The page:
Have you ever found flying a drone too overwhelming? Are the controls too complicated or simply not intuitive to use? Well, the team of the École Polytechnique Fédérale de Lausanne University (EDFL) in Switzerland has got the solution for you. It is called the upper-body soft exoskeleton, FlyJack and it allows you to control your drone by moving your torso and your arms. Yes, it may look funny but… it promises to make flying your drone feel a lot more natural.
DJI Inspire 2
FlyJack lets you control your drone with your torso and arms
The team from the École Polytechnique Fédérale de Lausanne University has come up with the upper-body soft exoskeleton called FlyJacket. When you put it on in combination with a VR headset, you can control a fixed-wing drone in the most natural and intuitive way possible, namely with your body. You simply stretch your arms out like wings and you can pitch and roll the drone by moving your body. Especially with the VR headset, flying your drone may have never felt this immersive.
“Drones need training and dexterity to be well controlled, which limits their use to highly trained users. Therefore, we wanted to make the interaction between drone and human more natural and intuitive in order to create a symbiosis between them,” Carine Rognon one of the EPFL team members said in an email interview with IEEE. “The idea was to go further than just improving the interaction by achieving an embodiment of the human in the drone. To do so, we wanted a device that is directly mounted on the skin and close to an object of the everyday life. The experience starts when you put the FlyJacket on as it gives the feeling to wear a superhero suit. As the drone control is very intuitive, [the] user is directly immersed into the flight and can directly start to explore the environment. You almost instantly become embodied to the drone,” she added.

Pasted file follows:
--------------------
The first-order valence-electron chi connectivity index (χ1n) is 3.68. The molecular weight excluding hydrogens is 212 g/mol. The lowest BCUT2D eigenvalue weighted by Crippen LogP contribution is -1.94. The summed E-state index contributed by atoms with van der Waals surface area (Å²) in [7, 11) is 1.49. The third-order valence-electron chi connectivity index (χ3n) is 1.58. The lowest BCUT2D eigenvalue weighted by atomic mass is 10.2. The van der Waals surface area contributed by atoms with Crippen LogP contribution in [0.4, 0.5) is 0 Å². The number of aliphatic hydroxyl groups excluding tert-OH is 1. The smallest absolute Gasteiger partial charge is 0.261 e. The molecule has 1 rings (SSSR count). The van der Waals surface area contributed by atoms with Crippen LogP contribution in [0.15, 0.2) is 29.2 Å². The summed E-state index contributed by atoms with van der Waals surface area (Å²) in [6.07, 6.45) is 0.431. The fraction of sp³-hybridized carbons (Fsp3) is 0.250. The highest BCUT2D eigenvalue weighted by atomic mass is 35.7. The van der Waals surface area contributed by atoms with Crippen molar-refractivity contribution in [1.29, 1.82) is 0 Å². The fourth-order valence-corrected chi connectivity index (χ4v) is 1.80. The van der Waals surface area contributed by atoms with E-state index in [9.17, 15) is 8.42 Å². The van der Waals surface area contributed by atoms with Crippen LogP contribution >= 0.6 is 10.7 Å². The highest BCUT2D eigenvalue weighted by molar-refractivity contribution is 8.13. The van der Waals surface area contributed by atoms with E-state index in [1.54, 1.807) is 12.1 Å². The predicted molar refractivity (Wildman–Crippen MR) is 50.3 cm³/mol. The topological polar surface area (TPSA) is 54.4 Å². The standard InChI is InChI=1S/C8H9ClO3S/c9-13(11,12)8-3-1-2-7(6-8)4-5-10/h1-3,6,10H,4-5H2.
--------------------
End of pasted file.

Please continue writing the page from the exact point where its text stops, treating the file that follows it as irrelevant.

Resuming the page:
The exoskeleton suit helps you to fly smoother and more consistent
Even though it may not look like it, the FlyJacket is actually designed to be portable and affordable. It doesn’t require much in terms of training because it is so intuitive. The suit is designed to support your arms so that longer flights remain comfortable. The FlyJacket has a number of sensors built-in that detect motion. You control the pitch of the drone by bending your body forward or backward. You roll your torso to roll the drone into a turn. Interestingly, you do not have to keep your arms stretched out at all during these movements. The suit is only designed in such a way because people instinctively stretch their arms out when they are pretending to fly.
The team found that one benefit of the FlyJacket is that it helps people to fly smoother and more consistent. Researchers believe that the haptic feedback you experience from the drone through the suit, help a great deal to achieve this. Regular controls simply don’t provide that kind of feedback and don’t create that experience. So, as funny as the FlyJacket may look, it seems to provide some real benefits.
What do you think about the FlyJacket? Do you see some real-life application for an exoskeleton suit like this? Let us know in the comments below,
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Photo: EPFL LIS
Hat tip: The Verge